autonomic portions of the CNS. SA outflow during exercise is further modulated by changes in circulating levels of hormones and substrates and by the physical and chemical properties of the blood such as temperature, tonicity, pH, and oxygen and carbon dioxide tension. The SA system response is designed to address three major requirements of strenuous exertion: (1) the provision of oxygen and metabolic substrates to contracting muscle; (2) the need to dissipate excess heat generated by muscle contraction; and (3) maintenance of an adequate plasma volume. Training decreases SNS activity both during exercise and at rest (Figs. 3.2 and 3.3).
Substrate mobilization depends heavily on the fall in insulin secretion that accompanies fasting. This decrease in circulating insulin in conjunction with the small rise in E stimulates lipolysis and hepatic glucose output. Fibroblast growth factor 21 has also been proposed to stimulate lipolysis during fasting but this effect is controversial.
Suppression of the SNS during fasting subserves the useful function of diminishing energy expenditure, a conservative mechanism that would prolong survival during fasting.
The physiologic mechanisms linking dietary intake with SNS activity have been well worked out: decreased insulin-mediated glucose uptake and metabolism in neurons of the ventromedial hypothalamus stimulates an inhibitory pathway to tonically active SNS neurons in the brainstem (Fig. 3.6). During fasting, the small fall in glucose and the larger fall in insulin decrease insulin-mediated glucose metabolism in the insulin-sensitive neurons of the ventromedial hypothalamus. This decrease in glucose metabolism stimulates an inhibitory pathway from the hypothalamus to the tonically active SNS neurons in the brainstem resulting in suppression of central sympathetic outflow. This is an example of regulation by descending inhibition, a fundamental principal elaborated by the famous British neurophysiologist Sir Charles Sherrington. Evidence for this sequence is summarized in Table 3.1.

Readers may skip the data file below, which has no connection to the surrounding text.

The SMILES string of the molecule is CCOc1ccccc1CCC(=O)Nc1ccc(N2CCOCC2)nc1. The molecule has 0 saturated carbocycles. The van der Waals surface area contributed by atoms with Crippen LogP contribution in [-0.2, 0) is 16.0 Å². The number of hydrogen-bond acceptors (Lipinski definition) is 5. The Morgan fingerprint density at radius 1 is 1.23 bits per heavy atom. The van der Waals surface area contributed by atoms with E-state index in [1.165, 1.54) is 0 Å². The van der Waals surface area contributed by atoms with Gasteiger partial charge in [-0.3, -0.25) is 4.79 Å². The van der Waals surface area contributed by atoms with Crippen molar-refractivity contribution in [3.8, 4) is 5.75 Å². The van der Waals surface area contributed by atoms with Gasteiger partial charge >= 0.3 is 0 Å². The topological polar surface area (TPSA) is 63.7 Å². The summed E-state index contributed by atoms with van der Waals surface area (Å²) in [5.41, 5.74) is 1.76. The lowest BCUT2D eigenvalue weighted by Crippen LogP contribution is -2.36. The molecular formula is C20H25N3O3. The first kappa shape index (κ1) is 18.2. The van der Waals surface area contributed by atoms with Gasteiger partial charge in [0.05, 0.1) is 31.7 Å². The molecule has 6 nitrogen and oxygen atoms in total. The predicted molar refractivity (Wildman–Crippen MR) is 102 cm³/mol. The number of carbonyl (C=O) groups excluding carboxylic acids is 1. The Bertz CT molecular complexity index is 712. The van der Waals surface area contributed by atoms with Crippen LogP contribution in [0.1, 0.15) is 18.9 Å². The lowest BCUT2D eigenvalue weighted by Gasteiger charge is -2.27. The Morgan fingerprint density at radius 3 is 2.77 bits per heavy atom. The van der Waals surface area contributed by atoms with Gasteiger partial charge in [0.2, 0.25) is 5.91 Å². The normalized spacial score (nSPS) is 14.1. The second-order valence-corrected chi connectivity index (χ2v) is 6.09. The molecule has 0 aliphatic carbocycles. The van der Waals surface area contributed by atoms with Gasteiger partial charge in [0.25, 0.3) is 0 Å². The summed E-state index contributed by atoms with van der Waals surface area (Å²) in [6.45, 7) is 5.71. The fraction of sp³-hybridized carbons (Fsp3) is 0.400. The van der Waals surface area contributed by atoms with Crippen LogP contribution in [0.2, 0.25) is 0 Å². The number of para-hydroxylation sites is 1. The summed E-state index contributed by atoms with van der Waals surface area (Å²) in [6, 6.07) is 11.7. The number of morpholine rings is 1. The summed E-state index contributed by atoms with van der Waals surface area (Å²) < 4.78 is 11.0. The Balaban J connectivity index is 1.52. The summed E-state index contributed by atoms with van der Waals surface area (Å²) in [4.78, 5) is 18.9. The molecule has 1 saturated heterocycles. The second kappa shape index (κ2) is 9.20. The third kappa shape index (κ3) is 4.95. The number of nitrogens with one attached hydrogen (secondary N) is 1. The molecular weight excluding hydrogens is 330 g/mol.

FIGURE 3.4. Fasting decreases NE turnover in heart. (Modified From Young JB, Landsberg L. Suppression of sympathetic nervous system during fasting. Science. 1977;196:1473-1475.)
FIGURE 3.6. Model of dietary effects on SNS activity. (Modified From Young JB, Landsberg L. Impaired suppression of sympathetic activity during fasting in the gold thioglucose-treated mouse. J Clin Invest. 1980;65:1086-1094.)
TABLE 3.1 Insulin-Mediated Glucose Uptake in the VMH Regulates SNS Activity in Response to Diet
effect even when added as excess calories (Fig. 3.9). Overfeeding a mixed (“cafeteria”) diet also activates the SNS (Fig. 3.10). The link between diet and the SNS involves insulin and glucose and is the converse of that described above for fasting (Fig. 3.6). During feeding or overfeeding, the small rise in glucose and the large rise in insulin increases insulin-mediated glucose metabolism in the hypothalamic neurons thereby decreasing activity in the inhibitory pathway to the brainstem with release of the tonically active SNS neurons and an increase in central sympathetic outflow. These dietary effects occur in humans as well as in small mammals. The stimulatory effect of euglycemic insulin infusions on SNS activity in humans is shown in Figure 3.11.
FIGURE 3.7. Effect of sucrose on cardiac NE turnover. (From Young JB, Landsberg L. Stimulation of the sympathetic nervous system during sucrose feeding. Nature. 1977;269:615-617.)
does not stimulate the SNS (Fig. 3.9) and that low protein diets are extremely stimulatory (Fig. 3.12).
TABLE 3.2 Counter-Regulatory Effects of Epinephrine
FIGURE 3.14. Effect of 2 DG on rectal temperature. (From Freinkel N, Metzger BE, Harris E, et al. The hypothermia of hypoglycemia. Studies with 2-deoxy-D-glucose in normal human subjects and mice. N Engl J Med. 1972;287:841.)